Hypomagnesemia with secondary hypocalcemia is a genetic disease caused by the body's inability to absorb and retain magnesium ingested through diet. Because it cannot be stored and absorbed by itself, the magnesium content in the blood is very low (hypomagnesemia). Hypomagnesemia impairs the function of the parathyroid gland, a small hormone secreting gland located in the neck. Under normal physiological conditions, the hormones secreted by the parathyroid glands participate in the regulation of blood calcium levels. When its secretion level drops, the blood calcium level will rise. Studies have found that magnesium is an essential component for the production and release of parathyroid hormone. When the absorption of magnesium is impaired, the production of parathyroid hormone will be insufficient, leading to a decrease in blood calcium levels (hypocalcemia). Because hypocalcemia is caused by hypomagnesemia, it is described as "secondary".
Clinical studies have found that the lack of magnesium and calcium can cause a neurological disease that begins in infancy, including painful muscle cramps (hand and foot twitches) and seizures. If left untreated, hypomagnesemia with secondary hypocalcemia can lead to developmental delay, mental retardation, weight gain and failure to grow at the expected rate (inability to grow), and heart failure.
Figure 1. Magnesium reabsorption in the distal convoluted tubule.(H. Apa, et al. 2008)
Studies have found that hypomagnesemia with secondary hypocalcemia is inherited in an autosomal recessive manner, which means that there are mutations in two copies of related genes in each cell of the patient. The parents of individuals with hypomagnesemia with secondary hypocalcemia each carry a copy of the mutant gene, but usually do not show signs and symptoms of the disease.
Studies have found that hypomagnesemia with secondary hypocalcemia is caused by mutations in the TRPM6 gene. This gene directs the synthesis of a channel protein that allows magnesium ions to flow into the cell. In addition, this channel may also allow a small amount of calcium ions (Ca2+) to enter the cell. Since magnesium is involved in many cellular processes, including the production of cell energy, the maintenance of DNA building blocks (nucleotides), the production of proteins, and the growth and death of cells, the discovery of mutations in its channels will trigger a series of changes in cells. In addition, since magnesium and calcium are also necessary for the normal function of nerve cells that control muscle movement (motor neurons), their deficiency can cause movement disorders.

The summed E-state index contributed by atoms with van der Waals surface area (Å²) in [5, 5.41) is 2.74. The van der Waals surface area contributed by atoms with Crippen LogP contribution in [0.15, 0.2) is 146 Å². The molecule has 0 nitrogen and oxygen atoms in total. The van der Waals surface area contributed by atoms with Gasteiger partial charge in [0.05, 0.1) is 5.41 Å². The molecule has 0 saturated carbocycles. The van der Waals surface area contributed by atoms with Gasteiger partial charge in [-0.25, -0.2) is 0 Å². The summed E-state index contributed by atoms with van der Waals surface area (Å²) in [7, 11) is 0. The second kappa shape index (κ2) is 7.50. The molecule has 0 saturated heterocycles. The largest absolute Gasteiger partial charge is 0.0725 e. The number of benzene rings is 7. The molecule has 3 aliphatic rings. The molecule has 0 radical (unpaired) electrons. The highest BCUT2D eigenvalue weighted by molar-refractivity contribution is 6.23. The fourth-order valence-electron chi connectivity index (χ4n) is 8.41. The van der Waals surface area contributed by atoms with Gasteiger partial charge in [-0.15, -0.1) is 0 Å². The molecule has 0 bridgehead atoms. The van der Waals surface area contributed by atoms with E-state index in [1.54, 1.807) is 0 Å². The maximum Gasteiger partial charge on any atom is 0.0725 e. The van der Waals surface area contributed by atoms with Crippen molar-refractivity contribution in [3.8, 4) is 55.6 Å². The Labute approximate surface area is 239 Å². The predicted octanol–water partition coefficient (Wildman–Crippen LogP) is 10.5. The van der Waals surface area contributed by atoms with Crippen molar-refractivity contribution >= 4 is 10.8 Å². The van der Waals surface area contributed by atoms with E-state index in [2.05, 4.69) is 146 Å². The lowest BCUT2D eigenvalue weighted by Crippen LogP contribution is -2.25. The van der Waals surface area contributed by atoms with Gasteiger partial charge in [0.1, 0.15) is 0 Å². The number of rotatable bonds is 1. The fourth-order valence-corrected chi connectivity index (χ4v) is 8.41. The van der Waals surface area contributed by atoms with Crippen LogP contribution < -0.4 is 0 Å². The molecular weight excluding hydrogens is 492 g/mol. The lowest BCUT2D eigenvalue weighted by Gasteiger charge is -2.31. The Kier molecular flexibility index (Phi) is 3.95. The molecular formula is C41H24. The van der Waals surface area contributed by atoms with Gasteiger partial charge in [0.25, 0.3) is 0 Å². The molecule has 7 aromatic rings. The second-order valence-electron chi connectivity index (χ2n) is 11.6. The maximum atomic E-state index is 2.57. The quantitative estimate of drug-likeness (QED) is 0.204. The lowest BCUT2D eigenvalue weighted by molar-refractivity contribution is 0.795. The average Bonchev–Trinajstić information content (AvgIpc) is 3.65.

Studies have found that TRPM6 channels are usually embedded in the epithelial cell membrane of the large intestine, the distal convoluted tubules of the kidney, the lungs, and testes of men. When the body needs additional Mg2+, the TRPM6 channel allows the intestine to absorb the Mg2+ in it, and filters the fluid flowing through the kidney through the distal convoluted tubule. When there is enough or too much Mg2+ in the body, the TRPM6 channel does not filter out the Mg2+ in the liquid, but allows ions to be released from the kidney cells into the urine. This channel also helps regulate Ca2+, but to a lesser extent.
Most of the TRPM6 gene mutations that cause hypomagnesemia and secondary hypocalcemia result in a lack of channel functional protein. The loss of functional TRPM6 channels will prevent the absorption of Mg2+ in the intestine, and cause excessive Mg2+ to be excreted by the kidneys and released into the urine. Lack of Mg2+ in the body will weaken the production of parathyroid hormone, which may reduce the level of Ca2+ in the blood. In addition, hypomagnesemia and hypocalcemia can destroy many cellular processes and impair the function of motor neurons, leading to neurological problems and movement disorders. If the condition is not effectively treated and the Mg2+ continues to be lacking, the signs and symptoms will worsen over time and may lead to early death.